The offshore wind energy revolution has arrived on American shores. In a short period of time, Massachusetts and other East Coast states have shown serious commitments of global leadership in offshore wind renewable energy production by embracing offshore wind energy. An unintended consequence of these commitments is that states now find themselves having to compete for the grid capacity to transmit the offshore wind energy they will produce for their residents.
In August Massachusetts’ energy officials announced they want to increase the state’s offshore wind commitment with its second procurement of an additional 1.6 gigawatts, making Massachusetts the first state to embrace a second round of electricity procurements from offshore wind.
The race for ocean power is one of the most important marathons the United States must run to strengthen our environment, our economy and our job growth. Competition among U.S. states is not a hinderance, but a group of states united, with a common goal through cooperation will result in an American offshore wind industry that supports all Americans.
During the next two decades, East Coast states and California will have over two-dozen offshore wind farms under development in various stages. Today the U.S. has one offshore wind farm consisting of five turbines, compared to Europe’s 4,543 grid-connected offshore wind turbines across 11 countries. Through the state’s commitments, the US has shown that it will play a critical role in the global renewable energy marketplace - but we have work to do if we wish to ascend to a top leadership position in the new and growing global offshore wind market.
The Business Network for Offshore Wind released a report to help states, like Massachusetts, win the national, homegrown race for energy that we will be proud of and will make a huge difference for more affordable and cleaner energy.
With the help of over 100 offshore wind experts, the Network’s Leadership 100 report focuses on the challenges facing the industry with recommendations to conquer them.
The challenges include uncertainty of future capacity within the industry’s supply chain, cost controls, and the challenge of competition and cooperation among states. Another challenge, one of the most pressing, is the limitation of certain U.S. resources, such as transmission lines.
Massachusetts is seeking to become a champion for transmission solutions sooner rather than later. That’s good news.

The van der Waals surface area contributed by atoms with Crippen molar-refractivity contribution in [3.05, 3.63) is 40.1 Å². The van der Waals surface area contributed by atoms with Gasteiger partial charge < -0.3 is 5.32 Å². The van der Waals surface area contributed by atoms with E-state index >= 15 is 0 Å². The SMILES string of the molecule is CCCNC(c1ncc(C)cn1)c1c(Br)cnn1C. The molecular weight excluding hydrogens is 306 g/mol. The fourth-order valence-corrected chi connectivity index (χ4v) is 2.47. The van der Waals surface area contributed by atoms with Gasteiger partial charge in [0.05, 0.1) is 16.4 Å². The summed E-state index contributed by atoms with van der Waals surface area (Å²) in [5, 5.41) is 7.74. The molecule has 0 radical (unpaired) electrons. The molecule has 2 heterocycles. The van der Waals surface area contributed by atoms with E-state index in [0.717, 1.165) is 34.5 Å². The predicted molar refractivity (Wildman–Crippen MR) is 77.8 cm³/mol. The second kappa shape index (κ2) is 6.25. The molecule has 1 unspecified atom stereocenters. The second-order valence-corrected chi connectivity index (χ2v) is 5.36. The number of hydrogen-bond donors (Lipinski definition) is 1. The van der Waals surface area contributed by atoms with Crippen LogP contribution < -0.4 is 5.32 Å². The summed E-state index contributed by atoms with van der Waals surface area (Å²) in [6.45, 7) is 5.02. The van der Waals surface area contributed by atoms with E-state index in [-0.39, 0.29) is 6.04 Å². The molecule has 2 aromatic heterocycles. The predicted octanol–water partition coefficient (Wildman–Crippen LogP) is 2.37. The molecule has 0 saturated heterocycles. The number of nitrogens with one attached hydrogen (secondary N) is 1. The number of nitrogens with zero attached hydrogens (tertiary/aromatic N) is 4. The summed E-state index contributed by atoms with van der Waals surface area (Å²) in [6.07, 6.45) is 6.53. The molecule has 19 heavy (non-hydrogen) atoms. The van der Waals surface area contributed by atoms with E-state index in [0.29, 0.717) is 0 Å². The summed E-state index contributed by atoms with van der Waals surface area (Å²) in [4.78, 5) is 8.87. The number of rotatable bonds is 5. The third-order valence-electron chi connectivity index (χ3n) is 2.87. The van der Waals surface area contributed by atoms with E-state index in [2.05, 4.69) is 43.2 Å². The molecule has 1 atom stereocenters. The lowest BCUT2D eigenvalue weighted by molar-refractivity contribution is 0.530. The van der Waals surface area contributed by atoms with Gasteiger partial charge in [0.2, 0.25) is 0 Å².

The Massachusetts Department of Energy Resources (DOER) is pushing for a 2020 solicitation to construct a transmission line to serve new wind farms. DOER correctly argues that an independent transmission line will “minimize environmental impacts” versus many different lines built by each wind farm. Potentially, this can provide access to multiple offshore wind farms, expedite the process for future wind developers to connect to the grid, and assist in the balance of renewable energy delivery to users, all of which could lower the cost to the Massachusetts rate payers.
The Networks report includes recommendations for Massachusetts and other offshore wind states for advancing grid and transmission projects, developing an industry road map to launching a public engagement campaign.
On all of the above, the Network is advocating that States active in offshore wind collaborate with each other. For example, similar to the Massachusetts proposal, New York is accelerating its goal for ocean power from 2,400 megawatts (MWs) to 9,000. The Northeast grid will be challenged in capacity to go beyond 4,000 MWs. If the problem is left unaddressed, the offshore wind energy market could be held back, and policy makers’ clean energy targets may slip. So, the Network is calling on states to come together, define the problem and jointly find solutions. The industry will need governments’ help to develop a consensus path forward. States and industry should enter into a constructive dialogue to coordinate a grid and transmission strategy. The Network is proactively helping to accelerate this initiative!
If we make the grid happy, the industry can lower costs and make ratepayers happier.
Massachusetts has the right frame of mind. In addition to solid plans for training American workers on offshore wind production and technology, Massachusetts also has put into place the first port in North America to support offshore wind projects. The New Bedford Marine Commerce Terminal, a 29-acre super-heavy-lift facility, was designed to be a critical link in the deployment chain for offshore wind project development, and is one of the U.S. industry’s chief assets in the drive to build an offshore wind marketplace.
All of these worthy investments and accomplishments will benefit not only Massachusetts residents but all Americans. The offshore wind supply chain has the potential to reach every state, even land locked states, and every American wants an American industry operated with American content, intelligence and know-how. Let the race for ocean power begin. Let’s all be on the same team.
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